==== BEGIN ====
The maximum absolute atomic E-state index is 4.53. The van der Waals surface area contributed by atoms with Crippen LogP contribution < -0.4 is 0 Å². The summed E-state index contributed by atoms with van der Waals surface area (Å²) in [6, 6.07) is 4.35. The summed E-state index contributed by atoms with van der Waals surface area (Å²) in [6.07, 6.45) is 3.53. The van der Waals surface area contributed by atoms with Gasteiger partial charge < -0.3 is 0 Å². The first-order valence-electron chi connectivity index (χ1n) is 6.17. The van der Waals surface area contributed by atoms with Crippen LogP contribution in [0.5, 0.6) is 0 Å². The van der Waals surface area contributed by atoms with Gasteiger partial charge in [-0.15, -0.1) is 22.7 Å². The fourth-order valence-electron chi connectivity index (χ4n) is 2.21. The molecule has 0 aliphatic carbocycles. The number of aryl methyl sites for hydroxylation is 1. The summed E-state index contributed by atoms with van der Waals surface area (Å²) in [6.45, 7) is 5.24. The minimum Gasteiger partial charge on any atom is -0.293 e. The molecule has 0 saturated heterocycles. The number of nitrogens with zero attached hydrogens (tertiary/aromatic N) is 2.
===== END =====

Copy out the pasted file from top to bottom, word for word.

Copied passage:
The maximum absolute atomic E-state index is 4.53. The van der Waals surface area contributed by atoms with Crippen LogP contribution < -0.4 is 0 Å². The summed E-state index contributed by atoms with van der Waals surface area (Å²) in [6, 6.07) is 4.35. The summed E-state index contributed by atoms with van der Waals surface area (Å²) in [6.07, 6.45) is 3.53. The van der Waals surface area contributed by atoms with Gasteiger partial charge < -0.3 is 0 Å². The first-order valence-electron chi connectivity index (χ1n) is 6.17. The van der Waals surface area contributed by atoms with Crippen LogP contribution in [0.5, 0.6) is 0 Å². The van der Waals surface area contributed by atoms with Gasteiger partial charge in [-0.15, -0.1) is 22.7 Å². The fourth-order valence-electron chi connectivity index (χ4n) is 2.21. The molecule has 0 aliphatic carbocycles. The number of aryl methyl sites for hydroxylation is 1. The summed E-state index contributed by atoms with van der Waals surface area (Å²) in [6.45, 7) is 5.24. The minimum Gasteiger partial charge on any atom is -0.293 e. The molecule has 0 saturated heterocycles. The number of nitrogens with zero attached hydrogens (tertiary/aromatic N) is 2.